Tuesday, October 26, 2004

The hidden secret of pronouns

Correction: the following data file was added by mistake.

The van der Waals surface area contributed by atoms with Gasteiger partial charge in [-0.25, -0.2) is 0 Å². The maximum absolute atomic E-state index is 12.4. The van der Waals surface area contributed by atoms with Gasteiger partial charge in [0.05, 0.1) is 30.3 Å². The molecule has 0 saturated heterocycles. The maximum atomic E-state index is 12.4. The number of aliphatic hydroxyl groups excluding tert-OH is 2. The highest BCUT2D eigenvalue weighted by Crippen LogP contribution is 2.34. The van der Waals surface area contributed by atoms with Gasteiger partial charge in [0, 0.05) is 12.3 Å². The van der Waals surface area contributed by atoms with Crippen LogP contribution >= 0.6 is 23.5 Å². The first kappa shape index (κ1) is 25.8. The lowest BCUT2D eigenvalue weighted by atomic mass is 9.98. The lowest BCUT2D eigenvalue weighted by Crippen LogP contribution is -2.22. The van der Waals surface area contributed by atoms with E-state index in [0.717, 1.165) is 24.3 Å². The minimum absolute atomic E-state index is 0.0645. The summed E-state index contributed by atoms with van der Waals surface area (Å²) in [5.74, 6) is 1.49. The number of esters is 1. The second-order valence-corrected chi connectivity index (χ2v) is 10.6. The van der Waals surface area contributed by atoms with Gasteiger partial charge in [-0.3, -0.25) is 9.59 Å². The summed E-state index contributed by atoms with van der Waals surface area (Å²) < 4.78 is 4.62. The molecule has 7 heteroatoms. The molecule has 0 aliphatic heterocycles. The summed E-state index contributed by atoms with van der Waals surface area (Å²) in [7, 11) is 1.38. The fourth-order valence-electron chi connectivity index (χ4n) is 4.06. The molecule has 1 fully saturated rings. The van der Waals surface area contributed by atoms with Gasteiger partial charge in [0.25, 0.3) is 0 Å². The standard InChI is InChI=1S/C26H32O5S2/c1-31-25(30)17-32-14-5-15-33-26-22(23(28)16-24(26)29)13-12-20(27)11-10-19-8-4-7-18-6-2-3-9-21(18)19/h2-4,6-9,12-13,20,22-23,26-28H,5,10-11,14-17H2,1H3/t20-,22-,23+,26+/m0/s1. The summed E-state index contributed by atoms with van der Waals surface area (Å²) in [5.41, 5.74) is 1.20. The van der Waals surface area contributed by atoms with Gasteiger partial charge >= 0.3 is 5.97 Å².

In this discussion I am not going to break down the pronouns into their common categories such as first person plural, second person singular, and so on; that is merely their outward form. Underlying this display of external difference and the multiplicity of sounds which speakers of pronouns may utter, the fact is that all pronouns refer to just a single entity. That being is what is known as the Gathnoq. Instead of standing for different people or things of different genders or non-genders, as is the common misconception, all pronouns in reality stand for the same person or thing. That's right: whenever you use a pronoun, instead of standing for that which you think it stands, it really stands for the Gathnoq. Nobody knows or cares what the Gathnoq is, and that is why we always refer to it through pronouns. But what a mutable entity it is, being able to morph into a human of either sex, or a crowd of people, or a bunch of cars or trees, and when capitalized, even God. You see, if we care enough to actually name something, we use nouns. But that takes energy. Nouns often have more than one syllable. Pronouns have only one syllable and it saves an enormous amount of money each day in conserved energy to allow the Gathnoq to bear the brunt of our nominative references. Without the Gathnoq, our economy would be in dire straits. You could say that the Gathnoq is the secret engine of this great nation of ours. In its silent labors, it substitutes for each and every one of us countless times a day and lifts the onerous burden from our shoulders of continually being named. What is the Gathnoq? The Great Answer That Has NO Question!

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